[JURIST] Bytes for All (B4A) [advocacy website], a Pakistani human rights organization focusing on information and communication technologies, has filed suit [complaint] with the UK Investigatory Powers Tribunal (ITP) [official website] against the British government for its cable-tapping program, Tempora. B4A is partnered with Privacy International [advocacy website], which filed a similar suit [wired report] last July. B4A's claim states that the UK's mass surveillance activities, including Tempora, violate the European Convention on Human Rights (ECHR) [text] by failing to protect privacy and freedom of expression, and that they disproportionately affect those who are not UK citizens. The suit's argument is set apart from past similar arguments by its inclusion of discriminatory factors under Article 14 of the ECHR as well. Tempora [Wired report] is a program of Government Communications Headquarters (GCHQ) [official website]. The GCHQ placed data interceptors on fiber-optic cables that carry internet data in and out of the UK, including transatlantic cables carrying data between the US and Europe. B4A is asking the Tribunal, which was created to deal with complaints regarding surveillance by UK public bodies, to issue a declaration that such programs are unlawful as well as an order to destroy any unlawfully obtained material.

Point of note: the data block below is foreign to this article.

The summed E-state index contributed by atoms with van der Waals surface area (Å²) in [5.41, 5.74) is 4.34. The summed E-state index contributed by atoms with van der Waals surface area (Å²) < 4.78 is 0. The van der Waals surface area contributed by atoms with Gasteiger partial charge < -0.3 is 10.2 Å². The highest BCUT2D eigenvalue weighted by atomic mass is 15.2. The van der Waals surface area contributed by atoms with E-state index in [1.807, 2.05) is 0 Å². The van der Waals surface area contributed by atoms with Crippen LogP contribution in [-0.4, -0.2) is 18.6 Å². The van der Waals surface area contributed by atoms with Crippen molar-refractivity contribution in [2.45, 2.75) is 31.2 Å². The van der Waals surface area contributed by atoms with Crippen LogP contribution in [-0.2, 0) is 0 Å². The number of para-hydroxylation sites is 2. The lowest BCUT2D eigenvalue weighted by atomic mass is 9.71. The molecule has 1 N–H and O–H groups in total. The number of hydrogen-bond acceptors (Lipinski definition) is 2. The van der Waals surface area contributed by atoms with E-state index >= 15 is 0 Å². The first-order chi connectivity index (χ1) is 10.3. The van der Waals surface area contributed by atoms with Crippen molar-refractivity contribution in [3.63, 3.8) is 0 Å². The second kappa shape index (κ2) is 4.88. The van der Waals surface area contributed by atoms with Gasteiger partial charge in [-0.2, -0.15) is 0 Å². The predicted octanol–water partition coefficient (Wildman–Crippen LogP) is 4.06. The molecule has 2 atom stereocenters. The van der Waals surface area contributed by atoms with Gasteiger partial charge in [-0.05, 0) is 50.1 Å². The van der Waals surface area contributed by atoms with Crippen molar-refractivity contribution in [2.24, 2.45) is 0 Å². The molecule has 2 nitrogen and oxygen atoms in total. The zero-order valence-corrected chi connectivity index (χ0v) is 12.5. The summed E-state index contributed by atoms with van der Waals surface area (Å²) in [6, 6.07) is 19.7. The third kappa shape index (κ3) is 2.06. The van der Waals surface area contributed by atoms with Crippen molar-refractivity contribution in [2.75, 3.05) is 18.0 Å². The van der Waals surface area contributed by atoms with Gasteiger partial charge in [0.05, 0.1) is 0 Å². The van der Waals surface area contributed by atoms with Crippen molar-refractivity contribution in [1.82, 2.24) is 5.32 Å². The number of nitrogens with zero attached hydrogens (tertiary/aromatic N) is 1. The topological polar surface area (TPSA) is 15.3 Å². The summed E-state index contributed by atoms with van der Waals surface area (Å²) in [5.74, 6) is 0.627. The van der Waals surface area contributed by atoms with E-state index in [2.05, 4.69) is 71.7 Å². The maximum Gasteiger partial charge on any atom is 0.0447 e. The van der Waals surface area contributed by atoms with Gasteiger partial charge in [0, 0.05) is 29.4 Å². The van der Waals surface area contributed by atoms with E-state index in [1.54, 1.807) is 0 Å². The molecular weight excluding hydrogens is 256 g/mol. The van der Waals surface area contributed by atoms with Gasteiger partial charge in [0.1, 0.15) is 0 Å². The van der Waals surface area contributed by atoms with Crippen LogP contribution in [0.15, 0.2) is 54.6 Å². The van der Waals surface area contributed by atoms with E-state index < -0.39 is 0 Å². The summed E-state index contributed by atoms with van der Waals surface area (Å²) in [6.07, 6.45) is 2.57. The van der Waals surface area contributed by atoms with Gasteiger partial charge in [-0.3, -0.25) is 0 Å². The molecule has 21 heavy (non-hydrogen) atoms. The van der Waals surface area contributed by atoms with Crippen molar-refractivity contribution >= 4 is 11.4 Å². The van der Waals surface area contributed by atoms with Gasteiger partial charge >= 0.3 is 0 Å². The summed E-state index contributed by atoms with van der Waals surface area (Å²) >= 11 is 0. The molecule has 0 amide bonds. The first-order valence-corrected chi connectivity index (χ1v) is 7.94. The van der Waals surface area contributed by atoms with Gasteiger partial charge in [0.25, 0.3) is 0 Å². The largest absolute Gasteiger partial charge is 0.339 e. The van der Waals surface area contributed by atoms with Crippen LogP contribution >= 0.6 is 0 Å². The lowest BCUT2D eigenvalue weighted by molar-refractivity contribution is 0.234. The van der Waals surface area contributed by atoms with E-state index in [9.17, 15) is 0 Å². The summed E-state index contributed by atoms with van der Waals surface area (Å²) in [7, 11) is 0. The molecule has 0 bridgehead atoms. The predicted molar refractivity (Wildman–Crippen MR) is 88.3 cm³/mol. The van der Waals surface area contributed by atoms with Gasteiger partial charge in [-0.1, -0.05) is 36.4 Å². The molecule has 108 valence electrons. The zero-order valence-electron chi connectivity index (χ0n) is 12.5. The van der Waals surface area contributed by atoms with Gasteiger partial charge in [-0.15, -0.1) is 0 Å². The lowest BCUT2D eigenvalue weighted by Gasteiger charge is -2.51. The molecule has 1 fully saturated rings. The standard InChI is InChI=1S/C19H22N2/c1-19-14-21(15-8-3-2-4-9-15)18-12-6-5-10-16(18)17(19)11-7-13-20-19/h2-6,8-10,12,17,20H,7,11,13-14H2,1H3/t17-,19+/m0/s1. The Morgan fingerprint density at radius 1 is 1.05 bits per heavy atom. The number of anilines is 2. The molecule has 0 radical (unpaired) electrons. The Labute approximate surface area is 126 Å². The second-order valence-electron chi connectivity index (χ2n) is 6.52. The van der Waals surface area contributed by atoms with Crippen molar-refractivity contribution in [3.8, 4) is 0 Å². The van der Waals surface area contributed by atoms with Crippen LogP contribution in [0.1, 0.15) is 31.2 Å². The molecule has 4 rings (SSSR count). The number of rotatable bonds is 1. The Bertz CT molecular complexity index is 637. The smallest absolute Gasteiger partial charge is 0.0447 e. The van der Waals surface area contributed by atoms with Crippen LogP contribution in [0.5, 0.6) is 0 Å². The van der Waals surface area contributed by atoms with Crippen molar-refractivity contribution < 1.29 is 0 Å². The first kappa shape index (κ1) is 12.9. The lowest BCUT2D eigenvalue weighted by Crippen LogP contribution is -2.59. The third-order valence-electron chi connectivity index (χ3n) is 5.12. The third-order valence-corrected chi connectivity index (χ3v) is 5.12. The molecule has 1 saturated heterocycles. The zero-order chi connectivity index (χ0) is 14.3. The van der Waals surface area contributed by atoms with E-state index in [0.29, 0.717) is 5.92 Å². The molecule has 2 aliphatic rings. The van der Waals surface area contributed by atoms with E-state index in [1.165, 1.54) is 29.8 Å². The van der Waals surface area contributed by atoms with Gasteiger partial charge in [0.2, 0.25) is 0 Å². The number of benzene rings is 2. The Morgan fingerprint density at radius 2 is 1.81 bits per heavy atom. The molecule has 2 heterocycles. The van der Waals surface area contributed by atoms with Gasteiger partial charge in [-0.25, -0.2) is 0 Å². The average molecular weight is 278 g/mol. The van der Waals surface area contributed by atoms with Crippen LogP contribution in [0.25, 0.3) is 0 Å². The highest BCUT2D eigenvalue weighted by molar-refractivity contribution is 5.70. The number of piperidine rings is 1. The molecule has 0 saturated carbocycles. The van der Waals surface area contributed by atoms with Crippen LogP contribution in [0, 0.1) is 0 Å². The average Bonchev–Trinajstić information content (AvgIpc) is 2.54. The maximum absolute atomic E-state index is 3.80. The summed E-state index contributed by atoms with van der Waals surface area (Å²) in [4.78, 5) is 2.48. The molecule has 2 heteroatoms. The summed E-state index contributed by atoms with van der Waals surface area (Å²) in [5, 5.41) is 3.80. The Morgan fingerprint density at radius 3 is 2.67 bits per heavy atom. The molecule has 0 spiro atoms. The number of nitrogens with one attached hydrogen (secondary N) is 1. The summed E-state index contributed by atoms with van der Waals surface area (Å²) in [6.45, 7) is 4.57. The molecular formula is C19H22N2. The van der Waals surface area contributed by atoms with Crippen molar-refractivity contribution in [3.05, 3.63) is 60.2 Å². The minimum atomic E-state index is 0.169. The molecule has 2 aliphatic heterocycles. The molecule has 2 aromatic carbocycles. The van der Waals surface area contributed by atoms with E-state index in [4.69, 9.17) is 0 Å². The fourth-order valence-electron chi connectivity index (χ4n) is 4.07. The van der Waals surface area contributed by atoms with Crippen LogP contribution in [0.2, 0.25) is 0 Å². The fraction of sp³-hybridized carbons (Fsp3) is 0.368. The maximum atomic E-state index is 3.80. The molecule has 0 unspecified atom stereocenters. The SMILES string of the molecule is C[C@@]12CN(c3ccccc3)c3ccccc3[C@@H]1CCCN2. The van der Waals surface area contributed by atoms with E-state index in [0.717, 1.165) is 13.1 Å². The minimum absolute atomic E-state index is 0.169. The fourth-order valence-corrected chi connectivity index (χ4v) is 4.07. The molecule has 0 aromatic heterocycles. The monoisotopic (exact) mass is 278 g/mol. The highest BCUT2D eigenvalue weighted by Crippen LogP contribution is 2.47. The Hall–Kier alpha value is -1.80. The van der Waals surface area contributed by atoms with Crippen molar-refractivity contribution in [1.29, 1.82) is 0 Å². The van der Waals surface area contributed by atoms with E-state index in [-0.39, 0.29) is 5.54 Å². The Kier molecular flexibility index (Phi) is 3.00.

The revelations following the disclosure of the National Security Administration's (NSA) [official website] surveillance programs have sparked worldwide debate and controversy [JURIST op-eds]. In December Amnesty International announced [JURIST report] that it had filed a complaint against the UK government over concerns that the country's intelligence agency, Government Communications Headquarters, unlawfully accessed AI's communications. Also in December, UN Special Rapporteur on counterterrorism Ben Emmerson stated that he plans to launch an investigation [JURIST report] into the surveillance activities of the NSA and the GCHQ. US Senators announced new legislation [JURIST report] in September in a bipartisan effort to reform surveillance laws. Earlier that month the American Civil Liberties Union (ACLU) [advocacy website] urged the Obama administration [JURIST report] to curb the FBI's surveillance powers, despite the Foreign Intelligence Surveillance Court's [official website] release of a previously classified opinion justifying [JURIST report] the need for the NSA's surveillance program. In August the Council of Europe [official website] expressed concern [JURIST report] over the UK reaction to the exposure of the US surveillance program, which included orders to employees to destroy certain government computer equipment. Claims stemming Snowden's revelations were filed [JURIST report] in the ECHR in October that allege that the NSA's massive online surveillance programs, which are able to read the content of e-mails and social media messages, have breached the privacy of tens of millions of people across the UK and Europe.